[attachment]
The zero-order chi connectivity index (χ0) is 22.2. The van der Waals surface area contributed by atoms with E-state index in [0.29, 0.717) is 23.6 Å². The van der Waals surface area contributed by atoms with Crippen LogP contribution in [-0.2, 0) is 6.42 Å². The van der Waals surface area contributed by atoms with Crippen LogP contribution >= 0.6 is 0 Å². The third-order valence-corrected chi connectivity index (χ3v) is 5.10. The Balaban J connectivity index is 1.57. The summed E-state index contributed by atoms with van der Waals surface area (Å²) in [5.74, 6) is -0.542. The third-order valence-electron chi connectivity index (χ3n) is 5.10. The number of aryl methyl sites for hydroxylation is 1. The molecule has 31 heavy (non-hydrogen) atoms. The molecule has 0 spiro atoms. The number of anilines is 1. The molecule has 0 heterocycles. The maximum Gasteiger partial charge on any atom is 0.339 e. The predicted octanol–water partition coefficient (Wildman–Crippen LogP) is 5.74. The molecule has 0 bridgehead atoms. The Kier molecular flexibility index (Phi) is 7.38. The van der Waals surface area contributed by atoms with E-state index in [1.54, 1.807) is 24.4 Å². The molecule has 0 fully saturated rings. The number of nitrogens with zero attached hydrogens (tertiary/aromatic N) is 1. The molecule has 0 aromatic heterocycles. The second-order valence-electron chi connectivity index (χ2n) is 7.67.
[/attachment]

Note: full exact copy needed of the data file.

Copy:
The zero-order chi connectivity index (χ0) is 22.2. The van der Waals surface area contributed by atoms with E-state index in [0.29, 0.717) is 23.6 Å². The van der Waals surface area contributed by atoms with Crippen LogP contribution in [-0.2, 0) is 6.42 Å². The van der Waals surface area contributed by atoms with Crippen LogP contribution >= 0.6 is 0 Å². The third-order valence-corrected chi connectivity index (χ3v) is 5.10. The Balaban J connectivity index is 1.57. The summed E-state index contributed by atoms with van der Waals surface area (Å²) in [5.74, 6) is -0.542. The third-order valence-electron chi connectivity index (χ3n) is 5.10. The number of aryl methyl sites for hydroxylation is 1. The molecule has 31 heavy (non-hydrogen) atoms. The molecule has 0 spiro atoms. The number of anilines is 1. The molecule has 0 heterocycles. The maximum Gasteiger partial charge on any atom is 0.339 e. The predicted octanol–water partition coefficient (Wildman–Crippen LogP) is 5.74. The molecule has 0 bridgehead atoms. The Kier molecular flexibility index (Phi) is 7.38. The van der Waals surface area contributed by atoms with E-state index in [1.54, 1.807) is 24.4 Å². The molecule has 0 fully saturated rings. The number of nitrogens with zero attached hydrogens (tertiary/aromatic N) is 1. The molecule has 0 aromatic heterocycles. The second-order valence-electron chi connectivity index (χ2n) is 7.67.